Rodeo Austin released the following statement to press: "Currently, the Rodeo Austin management team is working closely with City and County officials to monitor the COVID-19 situation. Rodeo Austin takes public health and safety extremely seriously and will continue to be guided by City and County officials to determine if modifications to our events are necessary. At this time, Rodeo Austin has been advised by County officials there is no immediate reason to cancel our events."
City officials have just announced at a City Hall conference that the 2020 South by Southwest conference and festival had been canceled on order of Austin Public Health, ending days of speculation over whether the fest would go on amid growing concerns over a coronavirus outbreak and a cascade of event and talent cancellations.
“The COVID-19 threat is growing across the United States, and that threat is growing locally,” said Dr. Mark Escott, Interim Health Authority. “Now is not the time to panic. Now is the time to prepare.”
Dr. Escott reiterated health protocols: “Avoid shaking hands, use a fist bump, use an elbow bump, whatever it is. … Wash those hands frequently, use a hand sanitizer … don’t touch your face with unwashed hands. Cough into your sleeve.”
“I can’t emphasize this one enough: If you are sick, if you have a fever, if you have a cough – you should not be going to public places” – including school, day care, work, and church.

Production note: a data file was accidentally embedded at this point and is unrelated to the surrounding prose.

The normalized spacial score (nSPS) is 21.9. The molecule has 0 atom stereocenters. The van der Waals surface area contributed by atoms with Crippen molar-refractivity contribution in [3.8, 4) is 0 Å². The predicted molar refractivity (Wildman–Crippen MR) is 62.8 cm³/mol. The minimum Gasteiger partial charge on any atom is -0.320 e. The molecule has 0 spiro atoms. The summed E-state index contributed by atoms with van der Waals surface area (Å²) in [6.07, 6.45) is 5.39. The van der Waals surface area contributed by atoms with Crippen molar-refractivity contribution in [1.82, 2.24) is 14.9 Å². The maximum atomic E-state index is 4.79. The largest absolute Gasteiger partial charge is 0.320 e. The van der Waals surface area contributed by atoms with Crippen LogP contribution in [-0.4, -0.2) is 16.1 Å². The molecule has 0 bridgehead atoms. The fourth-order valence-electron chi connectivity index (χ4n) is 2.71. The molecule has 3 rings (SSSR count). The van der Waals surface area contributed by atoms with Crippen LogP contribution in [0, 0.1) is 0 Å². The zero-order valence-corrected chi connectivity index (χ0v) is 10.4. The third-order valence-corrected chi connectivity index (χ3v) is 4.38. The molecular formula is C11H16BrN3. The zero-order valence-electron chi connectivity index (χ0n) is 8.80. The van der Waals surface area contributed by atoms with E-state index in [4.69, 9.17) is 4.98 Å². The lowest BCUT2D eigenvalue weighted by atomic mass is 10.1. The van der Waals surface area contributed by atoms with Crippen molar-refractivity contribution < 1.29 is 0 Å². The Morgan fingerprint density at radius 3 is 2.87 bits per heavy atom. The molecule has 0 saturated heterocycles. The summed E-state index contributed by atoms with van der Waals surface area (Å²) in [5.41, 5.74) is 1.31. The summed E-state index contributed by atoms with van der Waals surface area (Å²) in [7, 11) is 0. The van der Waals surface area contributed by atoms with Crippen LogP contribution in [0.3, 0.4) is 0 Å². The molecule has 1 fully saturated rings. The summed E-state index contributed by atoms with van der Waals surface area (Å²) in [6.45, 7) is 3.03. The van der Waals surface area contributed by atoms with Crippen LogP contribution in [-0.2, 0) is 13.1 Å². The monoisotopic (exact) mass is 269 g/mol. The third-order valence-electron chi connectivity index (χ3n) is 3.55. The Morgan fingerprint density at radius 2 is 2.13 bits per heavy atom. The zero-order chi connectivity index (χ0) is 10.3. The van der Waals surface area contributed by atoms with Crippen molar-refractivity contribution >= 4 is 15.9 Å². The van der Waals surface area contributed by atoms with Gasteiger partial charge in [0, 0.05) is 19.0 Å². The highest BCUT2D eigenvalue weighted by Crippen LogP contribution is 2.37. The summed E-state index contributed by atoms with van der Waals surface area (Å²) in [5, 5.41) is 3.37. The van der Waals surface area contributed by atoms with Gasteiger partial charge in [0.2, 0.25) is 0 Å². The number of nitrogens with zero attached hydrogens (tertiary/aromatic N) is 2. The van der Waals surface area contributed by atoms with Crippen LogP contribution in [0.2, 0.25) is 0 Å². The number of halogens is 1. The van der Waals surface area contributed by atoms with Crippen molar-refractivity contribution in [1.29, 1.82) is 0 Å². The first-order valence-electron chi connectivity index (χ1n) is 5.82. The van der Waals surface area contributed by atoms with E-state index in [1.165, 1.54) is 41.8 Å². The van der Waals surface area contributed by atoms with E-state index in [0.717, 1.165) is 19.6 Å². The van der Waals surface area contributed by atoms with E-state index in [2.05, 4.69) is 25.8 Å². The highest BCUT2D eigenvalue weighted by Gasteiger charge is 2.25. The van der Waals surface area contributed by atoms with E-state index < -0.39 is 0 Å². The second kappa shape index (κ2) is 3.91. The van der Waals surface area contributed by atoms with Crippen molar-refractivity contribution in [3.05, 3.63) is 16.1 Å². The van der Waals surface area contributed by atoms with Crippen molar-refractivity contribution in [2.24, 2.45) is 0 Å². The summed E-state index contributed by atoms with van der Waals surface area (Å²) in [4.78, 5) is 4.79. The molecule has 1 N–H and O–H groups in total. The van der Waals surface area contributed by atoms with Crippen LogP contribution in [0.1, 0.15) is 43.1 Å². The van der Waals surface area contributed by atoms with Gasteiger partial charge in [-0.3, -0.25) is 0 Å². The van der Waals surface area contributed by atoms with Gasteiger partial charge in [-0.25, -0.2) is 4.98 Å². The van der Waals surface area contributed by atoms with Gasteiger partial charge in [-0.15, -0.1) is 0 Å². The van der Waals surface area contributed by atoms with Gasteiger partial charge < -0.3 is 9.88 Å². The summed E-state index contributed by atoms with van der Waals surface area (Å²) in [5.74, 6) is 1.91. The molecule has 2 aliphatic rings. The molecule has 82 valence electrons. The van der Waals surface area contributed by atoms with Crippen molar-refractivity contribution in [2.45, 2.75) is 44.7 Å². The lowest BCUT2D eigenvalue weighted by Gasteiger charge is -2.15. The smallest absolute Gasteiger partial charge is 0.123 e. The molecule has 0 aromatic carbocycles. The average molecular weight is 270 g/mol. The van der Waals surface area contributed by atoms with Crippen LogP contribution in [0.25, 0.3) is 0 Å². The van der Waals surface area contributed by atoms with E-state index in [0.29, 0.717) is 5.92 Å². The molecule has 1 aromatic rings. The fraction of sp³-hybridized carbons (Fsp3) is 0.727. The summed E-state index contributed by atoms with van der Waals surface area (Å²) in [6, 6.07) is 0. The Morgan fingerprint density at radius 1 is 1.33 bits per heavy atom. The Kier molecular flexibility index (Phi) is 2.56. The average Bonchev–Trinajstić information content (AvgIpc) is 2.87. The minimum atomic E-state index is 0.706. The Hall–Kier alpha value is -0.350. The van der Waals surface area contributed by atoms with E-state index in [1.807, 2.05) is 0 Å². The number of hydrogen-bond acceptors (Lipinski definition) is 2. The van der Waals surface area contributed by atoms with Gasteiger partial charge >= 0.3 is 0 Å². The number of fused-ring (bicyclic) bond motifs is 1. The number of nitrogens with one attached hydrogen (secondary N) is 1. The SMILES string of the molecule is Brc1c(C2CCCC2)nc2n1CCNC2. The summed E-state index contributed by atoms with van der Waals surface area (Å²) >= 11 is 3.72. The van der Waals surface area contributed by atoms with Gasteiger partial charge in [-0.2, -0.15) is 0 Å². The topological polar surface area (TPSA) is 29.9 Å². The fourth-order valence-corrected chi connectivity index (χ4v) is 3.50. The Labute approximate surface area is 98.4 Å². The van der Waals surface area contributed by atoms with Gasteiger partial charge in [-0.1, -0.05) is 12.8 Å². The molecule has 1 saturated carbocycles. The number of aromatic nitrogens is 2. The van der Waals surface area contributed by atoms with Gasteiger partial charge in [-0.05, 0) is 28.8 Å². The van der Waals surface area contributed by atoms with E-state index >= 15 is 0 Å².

County Judge Sarah Eckhardt affirmed that there are no documented cases of transmission at this time. An initial case sent for testing returned negative.
Escott later added that here are additional tests sent to the CDC that are still pending, and cases that have been sent to the state lab (located in Austin) that are being processed more quickly.
Despite the disaster declaration, Mayor Adler said, “There is no emergency in our city today,” emphasizing the move was about preparedness.
SXSW organizers posted a statement to their website, addressing the cancellation: "We are exploring options to reschedule the event and are working to provide a virtual SXSW online experience as soon as possible for 2020 participants, starting with SXSW EDU."
Referencing the severe economic impact anticipated by the cancellation, Greater Austin Chamber of Commerce President and CEO Mike Rollins released the following statement:
“We respect the city and county’s decision to issue a state of emergency in response to COVID-19. Our thoughts are with the many small businesses in Austin that depend on major events like SXSW to keep their doors open.”
This is a developing story.